Anderson and Lee’s video had a distinctive mood, in that it felt private; it was made by two people, for each other, in an age in which mass accidental distribution wasn’t on the horizon. Later, when sex tapes became more common, the question was always whether they’d been released cynically by the subject or somehow finagled by dishonest means. There was a manosphere subset who were always questing after the original Anderson/Lee experience, who didn’t want to be consumers but peeping toms.
When the great nude-dumps of the 10s came along, first in Celebgate in 2014, then in the Fappening of 2017, it was no accident they were posted on 4chan, image board of choice for the incel and other far-right misogynist movements. These were naked pictures, mostly of female actors, obtained without consent via a breach of iCloud security, and the point was that they were of stars you wouldn’t typically see naked: Jennifer Lawrence, Kate Upton. Many of the women depicted denied the authenticity of the images. The whole business was about more than naked bodies – which, let’s face it, by the middle of the last decade, you could find anywhere – it was about sticking it to women who wouldn’t put out. The Fappening was basically a metaphor for the incel identity; men who experience sex not as participants but as thieving observers, despised, marginal, illegitimate.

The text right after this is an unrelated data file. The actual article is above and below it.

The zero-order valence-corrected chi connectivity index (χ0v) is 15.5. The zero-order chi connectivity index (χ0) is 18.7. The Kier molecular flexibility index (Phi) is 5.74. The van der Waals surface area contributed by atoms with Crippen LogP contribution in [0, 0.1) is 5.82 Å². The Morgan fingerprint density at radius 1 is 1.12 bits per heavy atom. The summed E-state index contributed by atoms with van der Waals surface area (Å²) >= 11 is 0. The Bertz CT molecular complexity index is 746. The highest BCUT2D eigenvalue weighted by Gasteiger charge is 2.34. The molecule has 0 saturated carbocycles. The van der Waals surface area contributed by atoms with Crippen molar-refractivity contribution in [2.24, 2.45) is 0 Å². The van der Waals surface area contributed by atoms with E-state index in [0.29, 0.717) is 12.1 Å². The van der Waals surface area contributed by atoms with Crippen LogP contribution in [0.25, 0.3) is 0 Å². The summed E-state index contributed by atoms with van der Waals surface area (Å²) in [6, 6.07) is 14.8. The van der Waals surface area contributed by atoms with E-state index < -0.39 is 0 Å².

Pamela Anderson and Tommy Lee had two sons before divorcing in 1998. A detail that reads like a pub-quiz curiosity is that Anderson went on to marry Rick Salomon – the other party in the Paris Hilton sex video – in 2007. They got an annulment a year later, but remarried in 2014, divorcing again the year after that. (Arguably, Anderson is just very into nuptials; she managed a marriage, an annulment and another marriage to someone different during 2020, which I think puts your sourdough successes to shame.)
Regarding her and Salomon, though, it seems likely their sex tapes were an absolutely seismic, defining event for both of them, which gave them a huge amount in common. As interesting as it is, to watch privacy mutate into exposure, self into image into brand, sex into advertorial, it is monumentally asymmetrical: to the many, a curiosity; to two people, essentially the rest of their lives. It’s a reparation the world wide web will never be able to make: to rectify or even acknowledge the scale of that impact, when a billion eyes all turn to glance at the same thing at once.